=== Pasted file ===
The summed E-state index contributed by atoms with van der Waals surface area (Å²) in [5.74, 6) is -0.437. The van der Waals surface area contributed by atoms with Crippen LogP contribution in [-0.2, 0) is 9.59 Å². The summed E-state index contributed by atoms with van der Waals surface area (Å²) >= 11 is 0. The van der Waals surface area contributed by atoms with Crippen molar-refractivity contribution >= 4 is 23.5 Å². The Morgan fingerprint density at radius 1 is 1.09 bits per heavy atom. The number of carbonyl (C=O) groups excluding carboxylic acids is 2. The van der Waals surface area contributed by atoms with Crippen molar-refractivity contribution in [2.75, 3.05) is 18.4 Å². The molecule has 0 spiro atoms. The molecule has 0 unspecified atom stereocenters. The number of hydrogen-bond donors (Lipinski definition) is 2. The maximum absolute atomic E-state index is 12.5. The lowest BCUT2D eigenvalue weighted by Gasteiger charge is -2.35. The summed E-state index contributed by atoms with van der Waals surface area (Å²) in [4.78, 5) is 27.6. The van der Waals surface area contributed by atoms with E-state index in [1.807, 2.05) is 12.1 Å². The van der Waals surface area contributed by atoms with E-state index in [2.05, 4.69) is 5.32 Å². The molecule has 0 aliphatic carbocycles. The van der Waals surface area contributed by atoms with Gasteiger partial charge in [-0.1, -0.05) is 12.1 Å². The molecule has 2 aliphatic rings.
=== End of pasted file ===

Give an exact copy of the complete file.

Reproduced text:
The summed E-state index contributed by atoms with van der Waals surface area (Å²) in [5.74, 6) is -0.437. The van der Waals surface area contributed by atoms with Crippen LogP contribution in [-0.2, 0) is 9.59 Å². The summed E-state index contributed by atoms with van der Waals surface area (Å²) >= 11 is 0. The van der Waals surface area contributed by atoms with Crippen molar-refractivity contribution >= 4 is 23.5 Å². The Morgan fingerprint density at radius 1 is 1.09 bits per heavy atom. The number of carbonyl (C=O) groups excluding carboxylic acids is 2. The van der Waals surface area contributed by atoms with Crippen molar-refractivity contribution in [2.75, 3.05) is 18.4 Å². The molecule has 0 spiro atoms. The molecule has 0 unspecified atom stereocenters. The number of hydrogen-bond donors (Lipinski definition) is 2. The maximum absolute atomic E-state index is 12.5. The lowest BCUT2D eigenvalue weighted by Gasteiger charge is -2.35. The summed E-state index contributed by atoms with van der Waals surface area (Å²) in [4.78, 5) is 27.6. The van der Waals surface area contributed by atoms with E-state index in [1.807, 2.05) is 12.1 Å². The van der Waals surface area contributed by atoms with E-state index in [2.05, 4.69) is 5.32 Å². The molecule has 0 aliphatic carbocycles. The van der Waals surface area contributed by atoms with Gasteiger partial charge in [-0.1, -0.05) is 12.1 Å². The molecule has 2 aliphatic rings.